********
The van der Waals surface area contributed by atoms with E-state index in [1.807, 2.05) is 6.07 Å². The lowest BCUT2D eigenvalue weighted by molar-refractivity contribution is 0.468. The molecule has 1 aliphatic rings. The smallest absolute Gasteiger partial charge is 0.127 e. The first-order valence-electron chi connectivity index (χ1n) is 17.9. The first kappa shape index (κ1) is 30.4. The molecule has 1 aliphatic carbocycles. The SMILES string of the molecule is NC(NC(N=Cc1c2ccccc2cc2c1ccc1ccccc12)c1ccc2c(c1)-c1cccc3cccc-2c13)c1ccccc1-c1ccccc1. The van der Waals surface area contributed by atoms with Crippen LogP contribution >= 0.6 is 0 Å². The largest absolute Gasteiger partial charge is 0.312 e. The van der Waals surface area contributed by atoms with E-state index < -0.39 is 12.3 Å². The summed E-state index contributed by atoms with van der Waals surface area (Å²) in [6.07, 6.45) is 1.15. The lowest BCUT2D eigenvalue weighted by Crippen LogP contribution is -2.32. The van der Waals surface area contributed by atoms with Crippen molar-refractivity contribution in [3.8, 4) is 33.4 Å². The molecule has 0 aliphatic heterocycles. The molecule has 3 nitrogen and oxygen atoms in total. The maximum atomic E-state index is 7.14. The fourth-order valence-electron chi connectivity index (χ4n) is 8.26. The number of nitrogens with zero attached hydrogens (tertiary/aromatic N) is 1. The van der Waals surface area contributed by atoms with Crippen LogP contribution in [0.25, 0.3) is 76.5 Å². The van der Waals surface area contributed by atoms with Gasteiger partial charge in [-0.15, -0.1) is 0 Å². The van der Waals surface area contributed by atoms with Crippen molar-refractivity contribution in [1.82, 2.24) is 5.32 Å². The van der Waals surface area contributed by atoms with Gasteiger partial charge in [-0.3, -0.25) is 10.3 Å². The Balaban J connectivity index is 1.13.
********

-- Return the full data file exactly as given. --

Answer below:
The van der Waals surface area contributed by atoms with E-state index in [1.807, 2.05) is 6.07 Å². The lowest BCUT2D eigenvalue weighted by molar-refractivity contribution is 0.468. The molecule has 1 aliphatic rings. The smallest absolute Gasteiger partial charge is 0.127 e. The first-order valence-electron chi connectivity index (χ1n) is 17.9. The first kappa shape index (κ1) is 30.4. The molecule has 1 aliphatic carbocycles. The SMILES string of the molecule is NC(NC(N=Cc1c2ccccc2cc2c1ccc1ccccc12)c1ccc2c(c1)-c1cccc3cccc-2c13)c1ccccc1-c1ccccc1. The van der Waals surface area contributed by atoms with Crippen LogP contribution >= 0.6 is 0 Å². The largest absolute Gasteiger partial charge is 0.312 e. The van der Waals surface area contributed by atoms with E-state index < -0.39 is 12.3 Å². The summed E-state index contributed by atoms with van der Waals surface area (Å²) in [6.07, 6.45) is 1.15. The lowest BCUT2D eigenvalue weighted by Crippen LogP contribution is -2.32. The van der Waals surface area contributed by atoms with Crippen molar-refractivity contribution in [3.8, 4) is 33.4 Å². The molecule has 0 aliphatic heterocycles. The molecule has 3 nitrogen and oxygen atoms in total. The maximum atomic E-state index is 7.14. The fourth-order valence-electron chi connectivity index (χ4n) is 8.26. The number of nitrogens with zero attached hydrogens (tertiary/aromatic N) is 1. The van der Waals surface area contributed by atoms with Crippen LogP contribution in [0.25, 0.3) is 76.5 Å². The van der Waals surface area contributed by atoms with Gasteiger partial charge in [-0.15, -0.1) is 0 Å². The van der Waals surface area contributed by atoms with Crippen molar-refractivity contribution in [1.82, 2.24) is 5.32 Å². The van der Waals surface area contributed by atoms with Gasteiger partial charge in [-0.3, -0.25) is 10.3 Å². The Balaban J connectivity index is 1.13.